any advice for sweep arpeggios on bass?

Discussion in 'Technique [BG]' started by SADUS, Sep 23, 2003.

  1. SADUS


    Jun 18, 2003
    i wanna know more about the sweep arpeggios technique for bass. some advice or some sites dedicate to this topic . i want to know if is possible to make (the sweep pickin arpeggioslike yngwie} with the fingers on bass?

    Check out the lesson (Scott Hubbel?) on sweep picking on this site. Very similar to Adam Nitti's technique as well - be sure to check him out as he's a monster :)
  3. thrash_jazz


    Jan 11, 2002
    Ottawa, Ontario, Canada
    Artist: JAF Basses, Circle K Strings
    I do this from time to time - I use either one finger per string or "raking" with index finger and thumb.

    It does take a fair amount of practice to get your hands perfectly in synch... but worth it! :)
  4. I use the thumb for going up the arpeggio and index finger for going down. Start out just sweeping up and down a triad. Practice major, minor, diminished, & augmented. When you have those smooth you can start focusing on playing more than one note per string. You can start by sweeping Root - Third - Fifth and slurring a m7 maj7 or octave (if you can reach it) along with the Fifth.
  5. Same here, that's the best way for me to keep it sounding clean.
  6. Howard K

    Howard K

    Feb 14, 2002
    So, I presume a sweep arpeggio is basiclaly playint through in one motion - hece all the comments about rakingup with thumb, down with index?

    I do this occaisionally too, using above technique - i also use it in slap (usualt root,5th,octave) with the thumb in slap position.

    thasss all :)
  7. Yep. Lots of flamenco players do it but people like Yngwie Malmsteen, Shaun Lane, & Micheal Romeo applied it in rock music. Doing it in slap position like you mentioned works real well with muted notes too. I use it to put muted pickup notes just before a pluck.
  8. just a small thing to add (thought itll be covered in the online lessons). It helps to add tap or two with the right hand on the top end. This'll give you an arpeggio over a really big range. On my six you can go through two whole octaves like this (or more).

    also remember that you dont just have to do 3 up and 3 down, you can go for example 3 up tap 2 down 1up 3 down. Sorry if thats confusing?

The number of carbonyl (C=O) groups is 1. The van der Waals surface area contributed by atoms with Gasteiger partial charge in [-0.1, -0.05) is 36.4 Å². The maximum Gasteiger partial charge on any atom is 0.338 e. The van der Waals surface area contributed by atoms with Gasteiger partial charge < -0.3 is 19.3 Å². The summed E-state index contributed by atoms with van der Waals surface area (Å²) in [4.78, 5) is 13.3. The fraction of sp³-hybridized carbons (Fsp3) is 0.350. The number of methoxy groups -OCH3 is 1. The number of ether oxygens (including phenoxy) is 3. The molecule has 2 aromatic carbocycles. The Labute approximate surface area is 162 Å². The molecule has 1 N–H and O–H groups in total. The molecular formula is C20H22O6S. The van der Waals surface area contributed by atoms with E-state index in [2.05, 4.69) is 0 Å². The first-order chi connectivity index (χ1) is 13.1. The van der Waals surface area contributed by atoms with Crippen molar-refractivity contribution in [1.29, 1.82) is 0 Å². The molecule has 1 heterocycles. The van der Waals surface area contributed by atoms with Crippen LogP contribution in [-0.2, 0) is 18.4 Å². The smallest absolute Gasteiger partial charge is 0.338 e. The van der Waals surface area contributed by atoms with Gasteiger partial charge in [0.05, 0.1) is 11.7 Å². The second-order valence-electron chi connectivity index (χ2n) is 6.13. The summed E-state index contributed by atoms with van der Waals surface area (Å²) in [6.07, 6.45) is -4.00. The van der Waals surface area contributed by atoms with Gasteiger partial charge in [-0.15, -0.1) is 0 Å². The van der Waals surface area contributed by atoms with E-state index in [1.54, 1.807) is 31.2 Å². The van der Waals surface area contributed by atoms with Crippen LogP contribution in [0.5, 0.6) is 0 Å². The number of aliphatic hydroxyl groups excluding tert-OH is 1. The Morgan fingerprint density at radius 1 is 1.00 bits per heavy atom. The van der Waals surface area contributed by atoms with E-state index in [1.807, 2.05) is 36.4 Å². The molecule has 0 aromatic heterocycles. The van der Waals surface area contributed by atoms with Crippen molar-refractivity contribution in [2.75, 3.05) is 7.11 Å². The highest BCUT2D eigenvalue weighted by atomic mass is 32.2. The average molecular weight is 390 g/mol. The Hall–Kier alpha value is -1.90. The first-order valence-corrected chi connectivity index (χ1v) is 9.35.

also try doing different chords on the way down as the way up. You can even move position on the neck for this.

    try it with different rythms as well, it doesnt just have to be yngwie style ultra fast 1/16ths.

    One thing i find it is especially important to consider also is making sure that you keep the sound clean. This is always true when playing, but i find it tougher with this technique (especially on the sixer) as often the strings will vibrate when you dont want from your hand moving, giving an annoying background hum.

    when practicing i find it helpful to go through chromatically different shapes, not just chord shapes that are familiar. This way your fingers are stretched as much as possible.

    You may find that sometimes you have to play two notes on consecutive strings at the same fret, in which case you might have to roll your fingers. This can be tough to make sure you dont pull off to sound open notes or dont pull off enough.

    your thumb will get sore real quick if you're not used to it, so keep an eye on it unless you want to be out of sweeping for a few days. ;)

    sorry if some if this seems obvious, but these are just observations i have come accross when practicing sweeps, hope it helps a bit!

    edit: that was gonna be a small thing but ah well!:cool:
  9. i use the thumb and index technique but ive seen players play the arpeggio in normal fingerstyle. must take a lot of practice to get to that speed
  10. neptoon


    Jul 25, 2000
    Palm Bay, FL

    the scott hubbel lesson covers placing a tapped note on the top of the arpeggio and when you do the pull off, it sets you up for coming back down to the root note. cool get video with it, too...
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